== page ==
Cultural policy review programme
Initiated in 1986, and based on the OECDís method of
"education system review", the Council of Europeís flagship programme of cultural policy reviews assesses policies in member states at the request of the Government/ Minister of Culture to afford comprehensive analysis and advice, geared to optimising policy so that it provides the greatest benefit to its country's citizens.
Cultural policy models applied in Europe differ greatly: i.e., in the way they are interlinked with other national policies, the degree of centralisation, the share of public subsidies allocated, the priority given to key sectors such as heritage or contemporary arts, etc.
Yet, they are generally based on common values such as democracy, justice, equality and pluralism. The focus on key principles in cultural policy facilitates a functional approach to evaluation, which still takes account of national particularities.
Main principles held by the Council of Europe in cultural matters
Respect of identity and promotion of cultural diversity and intercultural dialogue
Respect of freedom of expression, of association, of opinion (cf. the articles of the European Convention on Human Rights)
Support of creativity
Promotion of cultural participation, democratisation of culture and cultural democracy
In the framework of the National Cultural Policy Review Programme several countries have
engaged in review and debate over the aims, models and outcomes of their policies, to glean information, analyse trends and potential, and submit this work to an independent group of experts. Turkey is the
30th country having concluded a review (2013).
The Russian Federation finalised work in spring 2013 on a
regionally and thematically focused review. Serbia
undertakes a thematic review as from Spring 2014. Member states are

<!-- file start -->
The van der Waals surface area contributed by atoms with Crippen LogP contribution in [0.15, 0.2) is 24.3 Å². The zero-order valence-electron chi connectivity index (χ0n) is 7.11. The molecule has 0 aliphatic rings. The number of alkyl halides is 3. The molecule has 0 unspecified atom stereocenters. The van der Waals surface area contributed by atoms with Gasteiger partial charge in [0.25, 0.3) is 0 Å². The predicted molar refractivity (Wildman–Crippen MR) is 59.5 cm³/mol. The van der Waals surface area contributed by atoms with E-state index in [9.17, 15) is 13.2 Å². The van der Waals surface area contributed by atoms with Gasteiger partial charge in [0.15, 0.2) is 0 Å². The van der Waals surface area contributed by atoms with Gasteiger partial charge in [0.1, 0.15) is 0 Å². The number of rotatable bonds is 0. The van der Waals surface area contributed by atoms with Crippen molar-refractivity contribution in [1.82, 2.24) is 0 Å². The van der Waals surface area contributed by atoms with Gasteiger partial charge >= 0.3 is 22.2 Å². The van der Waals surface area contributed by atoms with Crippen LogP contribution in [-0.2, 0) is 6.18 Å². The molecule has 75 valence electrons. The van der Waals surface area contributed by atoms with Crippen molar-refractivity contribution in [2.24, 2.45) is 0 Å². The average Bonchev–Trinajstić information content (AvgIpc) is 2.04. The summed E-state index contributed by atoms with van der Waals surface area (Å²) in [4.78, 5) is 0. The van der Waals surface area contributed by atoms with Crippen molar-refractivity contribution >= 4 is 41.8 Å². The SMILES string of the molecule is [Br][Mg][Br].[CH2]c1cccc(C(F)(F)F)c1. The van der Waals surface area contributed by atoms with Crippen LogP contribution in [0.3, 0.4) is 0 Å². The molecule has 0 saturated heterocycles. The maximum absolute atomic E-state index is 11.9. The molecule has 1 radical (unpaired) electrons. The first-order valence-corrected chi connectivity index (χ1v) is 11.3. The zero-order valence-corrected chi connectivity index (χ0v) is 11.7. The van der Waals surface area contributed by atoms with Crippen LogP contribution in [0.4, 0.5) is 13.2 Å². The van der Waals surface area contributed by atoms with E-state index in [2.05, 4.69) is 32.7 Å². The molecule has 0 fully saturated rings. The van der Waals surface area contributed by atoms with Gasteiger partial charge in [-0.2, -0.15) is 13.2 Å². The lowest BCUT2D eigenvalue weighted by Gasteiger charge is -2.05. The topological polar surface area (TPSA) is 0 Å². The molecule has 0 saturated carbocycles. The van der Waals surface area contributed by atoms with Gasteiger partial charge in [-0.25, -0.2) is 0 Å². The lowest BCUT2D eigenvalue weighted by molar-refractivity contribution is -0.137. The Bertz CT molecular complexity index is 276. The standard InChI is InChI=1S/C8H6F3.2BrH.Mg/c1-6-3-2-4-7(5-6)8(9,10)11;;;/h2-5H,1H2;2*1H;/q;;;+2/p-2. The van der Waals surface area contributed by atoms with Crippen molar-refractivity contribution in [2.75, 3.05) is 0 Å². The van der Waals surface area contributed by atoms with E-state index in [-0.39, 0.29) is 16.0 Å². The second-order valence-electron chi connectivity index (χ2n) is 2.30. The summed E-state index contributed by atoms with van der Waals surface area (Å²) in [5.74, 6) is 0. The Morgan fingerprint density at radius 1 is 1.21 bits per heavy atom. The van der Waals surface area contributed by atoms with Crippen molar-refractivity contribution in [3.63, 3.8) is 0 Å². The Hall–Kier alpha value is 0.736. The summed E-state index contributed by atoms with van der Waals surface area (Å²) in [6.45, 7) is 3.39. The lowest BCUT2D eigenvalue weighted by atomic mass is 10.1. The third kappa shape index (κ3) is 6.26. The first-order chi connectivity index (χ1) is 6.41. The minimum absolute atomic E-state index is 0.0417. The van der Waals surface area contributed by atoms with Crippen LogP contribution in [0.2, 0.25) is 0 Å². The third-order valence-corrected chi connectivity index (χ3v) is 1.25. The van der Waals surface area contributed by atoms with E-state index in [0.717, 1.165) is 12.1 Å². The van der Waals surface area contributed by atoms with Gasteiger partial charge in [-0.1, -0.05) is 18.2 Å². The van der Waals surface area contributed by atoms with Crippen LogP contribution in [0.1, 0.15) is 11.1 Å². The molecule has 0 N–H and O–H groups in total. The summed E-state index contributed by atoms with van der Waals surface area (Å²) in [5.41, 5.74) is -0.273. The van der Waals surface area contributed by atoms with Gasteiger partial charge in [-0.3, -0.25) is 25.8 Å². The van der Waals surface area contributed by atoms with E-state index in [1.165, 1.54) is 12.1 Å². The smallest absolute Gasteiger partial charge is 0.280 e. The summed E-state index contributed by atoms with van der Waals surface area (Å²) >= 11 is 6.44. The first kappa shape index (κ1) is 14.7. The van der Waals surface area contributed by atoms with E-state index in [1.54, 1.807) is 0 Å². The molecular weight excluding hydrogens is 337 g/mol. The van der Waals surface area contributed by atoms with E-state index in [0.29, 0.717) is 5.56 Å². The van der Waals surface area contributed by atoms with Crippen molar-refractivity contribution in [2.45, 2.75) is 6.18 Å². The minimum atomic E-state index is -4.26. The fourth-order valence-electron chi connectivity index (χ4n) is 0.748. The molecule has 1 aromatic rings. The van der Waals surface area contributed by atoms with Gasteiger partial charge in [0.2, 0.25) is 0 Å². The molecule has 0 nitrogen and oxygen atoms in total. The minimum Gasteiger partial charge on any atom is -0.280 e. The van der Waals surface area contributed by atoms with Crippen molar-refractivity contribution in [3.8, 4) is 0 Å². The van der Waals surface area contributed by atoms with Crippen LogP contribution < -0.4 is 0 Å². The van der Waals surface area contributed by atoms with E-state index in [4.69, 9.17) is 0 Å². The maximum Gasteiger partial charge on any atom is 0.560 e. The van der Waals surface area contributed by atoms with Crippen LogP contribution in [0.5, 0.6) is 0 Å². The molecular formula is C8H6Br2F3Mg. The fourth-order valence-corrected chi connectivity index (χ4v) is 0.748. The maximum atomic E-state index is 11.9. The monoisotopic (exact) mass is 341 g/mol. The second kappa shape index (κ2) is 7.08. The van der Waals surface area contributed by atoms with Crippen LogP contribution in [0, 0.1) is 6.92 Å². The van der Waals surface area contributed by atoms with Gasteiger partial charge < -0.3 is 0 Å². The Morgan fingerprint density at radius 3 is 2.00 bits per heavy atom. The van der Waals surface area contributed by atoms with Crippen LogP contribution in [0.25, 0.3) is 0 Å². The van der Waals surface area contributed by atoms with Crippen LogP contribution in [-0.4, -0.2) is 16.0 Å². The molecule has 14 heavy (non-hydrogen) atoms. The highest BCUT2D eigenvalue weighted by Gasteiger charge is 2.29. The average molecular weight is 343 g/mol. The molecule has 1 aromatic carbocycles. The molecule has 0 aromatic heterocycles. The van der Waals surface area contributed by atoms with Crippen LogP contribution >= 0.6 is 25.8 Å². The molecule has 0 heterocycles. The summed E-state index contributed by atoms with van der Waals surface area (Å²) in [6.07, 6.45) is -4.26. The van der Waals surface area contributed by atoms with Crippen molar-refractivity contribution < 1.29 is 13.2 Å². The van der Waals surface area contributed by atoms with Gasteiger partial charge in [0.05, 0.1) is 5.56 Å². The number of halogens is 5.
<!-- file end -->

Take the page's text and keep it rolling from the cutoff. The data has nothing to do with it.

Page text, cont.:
welcome to join the project and have their cultural policies
analysed or a previous policy review updated in the light of
In each country, the ministry responsible for cultural affairs prepares a national
background report describing the country's cultural policy and actual situation. A group of independent European experts
that may include experts from Ministries of Culture set up by the Council of Europe examines this work and conducts visits to the country concerned; before writing up its own report, which,
inter alia, proposes recommendations that would help optimise
orientations and policies,
legislation, and practical approaches.
national and expert reports are presented to the Steering
Committee for Culture, Heritage and Landscape of the Council of Europe in the presence
of the Minister of Culture or hight-level reprentative of the country reviewed. A national
presentation and debate in the country concerned concludes the
review procedure, which may be followed by technical assistance
/ capacity building activities. Two years after the review, the
country reports back to the Council of Europe on the
implementation of the recommendations made and has its policies
monitored through the Council of Europe's
A new methodology as of 2011 offers regionally and
thematically focused reviews, carried out by joint research
teams (national / international) that produce one single report
cultural policy review is not appropriate in all cases. To study
very specific policy aspects or a certain sector in more depth,
transversal and sectorial reviews have been introduced (see activity on
European Film Policy).
Over the years, the Council of Europe
review programme has created a wealth of information, resulting from the analysis and evaluation of the cultural policies and systems of a growing number of countries. This has served as basis for the creation of a unique online information and monitoring system of cultural policies in Europe:
The Compendium is being currently extended into a world-wide
information system (World
CP) overseen by